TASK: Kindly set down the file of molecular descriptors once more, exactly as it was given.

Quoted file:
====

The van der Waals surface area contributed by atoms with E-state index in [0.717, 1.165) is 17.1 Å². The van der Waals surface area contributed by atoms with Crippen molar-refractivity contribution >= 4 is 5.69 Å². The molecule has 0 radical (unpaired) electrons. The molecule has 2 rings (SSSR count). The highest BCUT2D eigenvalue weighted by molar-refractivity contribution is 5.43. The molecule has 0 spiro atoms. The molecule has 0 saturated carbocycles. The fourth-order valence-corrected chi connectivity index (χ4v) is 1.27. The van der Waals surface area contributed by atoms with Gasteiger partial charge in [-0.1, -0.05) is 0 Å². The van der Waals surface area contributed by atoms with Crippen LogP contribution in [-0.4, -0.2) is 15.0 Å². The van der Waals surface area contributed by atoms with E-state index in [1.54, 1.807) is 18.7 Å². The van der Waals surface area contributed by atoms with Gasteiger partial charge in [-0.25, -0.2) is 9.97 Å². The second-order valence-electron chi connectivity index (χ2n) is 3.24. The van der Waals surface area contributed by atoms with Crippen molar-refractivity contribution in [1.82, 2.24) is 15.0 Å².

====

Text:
The van der Waals surface area contributed by atoms with E-state index in [0.717, 1.165) is 17.1 Å². The van der Waals surface area contributed by atoms with Crippen molar-refractivity contribution >= 4 is 5.69 Å². The molecule has 0 radical (unpaired) electrons. The molecule has 2 rings (SSSR count). The highest BCUT2D eigenvalue weighted by molar-refractivity contribution is 5.43. The molecule has 0 spiro atoms. The molecule has 0 saturated carbocycles. The fourth-order valence-corrected chi connectivity index (χ4v) is 1.27. The van der Waals surface area contributed by atoms with Gasteiger partial charge in [-0.1, -0.05) is 0 Å². The van der Waals surface area contributed by atoms with Crippen LogP contribution in [-0.4, -0.2) is 15.0 Å². The van der Waals surface area contributed by atoms with E-state index in [1.54, 1.807) is 18.7 Å². The van der Waals surface area contributed by atoms with Gasteiger partial charge in [-0.25, -0.2) is 9.97 Å². The second-order valence-electron chi connectivity index (χ2n) is 3.24. The van der Waals surface area contributed by atoms with Crippen molar-refractivity contribution in [1.82, 2.24) is 15.0 Å².